Asian markets take a breather ahead of payorlls report

Asian markets have thoroughly been in pre-US payrolls mode, although it’s strange to call it ‘non-farm Tuesday’, with Asian traders much more used to having to position portfolios (more from an equity perceptive) taking into consideration the weekend gapping risk.

With the Fed failing to meet market consensus in September (in cutting the pace of its bond-buying programme), the upcoming US payrolls print could set the platform for momentum for a new wave of tapering calls. As things stand the probability of a December tapering exercise seems low, and Chicago Fed president Charles Evans made mention of that yesterday when he said it was ‘very difficult to feel confident in December’ given the fiscal debate in Washington. Mr Evans is not the only one to say words to this effect, despite the September FOMC meeting being ‘a close call’, and the rhetoric of late has largely centred around waiting to see the impact the government shutdown has had on the economy.

USD could see good buyers on a strong payrolls report

This has kept the USD week of late and why I think we are unlikely to see a major move higher in the currency until we get clarity of how January or February pans out. Still, the really forward-thinking traders will be saying to themselves the USD is oversold, and asking what happens if we see agreement in  Washington in the new year and perhaps even more miraculously a budget (a fate which hasn’t happened in over four years)? Mix that with a couple of payroll figures above 175,000; continued calm in emerging markets; a pick-up in the mortgage market; plus signs that inflation could actually be starting to do what they feel it will do and move higher. Perhaps then we could hear of a major policy change in March 2014, although as usual the USD, bond yields and equities will have probably already have had a sizeable move by then.

Asian markets have largely gone through the motions; I mentioned yesterday that there were signs of number of red flags for the contrarians, price action still hasn’t provided the much needed confirmation that a pullback is on the cards. Certainly the ASX 200 continues to move higher and has printed a new five-year high for the third day in a row. Of course solid production numbers from BHP (currently up 2.5%) have been the backbone here, and while its copper and petroleum divisions look fairly healthy, this is a story about iron ore. There haven’t really been any strong signs of rotation from the banks into BHP, and those long will be hoping for a break of the August 15 high of $37.41. As long as BHP finds buyers, then downside seems fairly limited for the overall benchmark.

No real reaction to China house price data

China and Japan are seeing modest sellers, but it’s hardly dramatic. Perhaps we could see a pick-up in volatility in Japan tomorrow, as USD/JPY (and to a degree USD/CHF) is probably the G10 pair most in play on today’s US jobs numbers. China’s home prices once again showed strong gains in 69 of 70 cities and showed a ninth month of year-on-year gains (+9.1%). Without breaking down the different cities, the headline rate eased a touch on the month from August; however the market won’t be concerned with that.  All eyes fall on Thursday’s HSBC ‘flash’ manufacturing numbers and while there isn’t any consensus traders could still react, especially as the hotter house prices will only add to inflation forces, which in turn are back on the market’s radar after PBOC advisor Son Guoqing talked about tightening policy somewhat if inflation stays above 3%.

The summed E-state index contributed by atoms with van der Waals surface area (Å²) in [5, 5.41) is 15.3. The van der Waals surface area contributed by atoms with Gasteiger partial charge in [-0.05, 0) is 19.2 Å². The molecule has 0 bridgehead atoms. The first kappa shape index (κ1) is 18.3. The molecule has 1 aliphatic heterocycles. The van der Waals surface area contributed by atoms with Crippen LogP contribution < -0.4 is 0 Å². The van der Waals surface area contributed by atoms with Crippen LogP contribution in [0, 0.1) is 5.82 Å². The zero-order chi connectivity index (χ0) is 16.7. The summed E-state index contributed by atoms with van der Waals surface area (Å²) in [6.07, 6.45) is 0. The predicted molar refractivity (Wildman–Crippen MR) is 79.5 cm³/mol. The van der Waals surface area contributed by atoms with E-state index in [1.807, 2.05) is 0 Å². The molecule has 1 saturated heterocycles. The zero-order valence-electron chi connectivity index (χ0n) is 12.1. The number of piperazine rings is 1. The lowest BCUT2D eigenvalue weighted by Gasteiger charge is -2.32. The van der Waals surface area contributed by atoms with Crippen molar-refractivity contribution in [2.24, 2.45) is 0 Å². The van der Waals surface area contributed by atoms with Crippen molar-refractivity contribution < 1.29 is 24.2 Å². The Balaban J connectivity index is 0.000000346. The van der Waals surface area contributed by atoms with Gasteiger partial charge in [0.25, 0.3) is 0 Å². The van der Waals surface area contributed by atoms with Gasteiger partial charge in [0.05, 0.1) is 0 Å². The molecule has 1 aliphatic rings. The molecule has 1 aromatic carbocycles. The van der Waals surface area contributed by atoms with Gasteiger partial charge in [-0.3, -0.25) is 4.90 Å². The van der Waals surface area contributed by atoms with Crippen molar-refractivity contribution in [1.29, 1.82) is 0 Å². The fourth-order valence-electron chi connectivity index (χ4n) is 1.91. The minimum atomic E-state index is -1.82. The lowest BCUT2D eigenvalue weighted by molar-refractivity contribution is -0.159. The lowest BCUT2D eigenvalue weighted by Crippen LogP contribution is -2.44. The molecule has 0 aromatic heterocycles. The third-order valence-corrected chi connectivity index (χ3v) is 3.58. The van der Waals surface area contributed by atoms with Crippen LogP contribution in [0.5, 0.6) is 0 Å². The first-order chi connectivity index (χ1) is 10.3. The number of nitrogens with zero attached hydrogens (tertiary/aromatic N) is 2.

The reaction in AUD/USD has been relatively limited on China’s September house prices. Now having reached the projected target of the multi-month head and shoulders pattern, a potential top could be in play. I have taken profits on short EUR/AUD positions, which I talked about back on 11 October (for a 120 pips gain), while I have also closed out my short AUD/NZD trade for a small loss after breaking through the March 14 downtrend. EUR/USD looks less than convincing with clear indecision (as seen in the ‘doji’ pattern) seen on the daily chart.

So all eyes now fall on the US payrolls with consensus at 180,000 jobs (range 256,000 to 100,000), while the unemployment rate is expected to remain unchanged at 7.3%, with the participation rate a key concern. Hourly earnings are expected to grow at 2.1% on the year. The probability is we see a number between 160,000 and 185,000, in which case we probably won’t see a huge reaction, although from a playbook perceptive we will need to see a number below 120,000 to witness a sharp reaction in the S&P and US ten-year treasury. 

A number above 200,000 could feasibly materialise given the low levels of initial jobless claims at the time and I actually feel this would be taken well by markets, despite subtracting from the case for continued QE. Global markets remained buoyed on stimulus; however what we really need is growth and jobs to remain the backbone of that call.

European traders likely to sit on their hands

European markets will no doubt also follow Asia’s lead with traders sitting on their hands, although modest losses should be seen. US earnings will stay in focus with Freeport McMoran (FCX), Whirlpool and Coach some of the interesting names to watch out for. FCX is expected to earn 52 cents or revenue of $5.96 billion, but it’s worth highlighting it has a strong pedigree at earnings season, having beaten on EPS and revenue in eight of the last ten quarters. Apple as well will be in focus, given it has rallied for nine straight days (its best run since October 2010), and should detail its new iPad range ahead of earnings on October 28.

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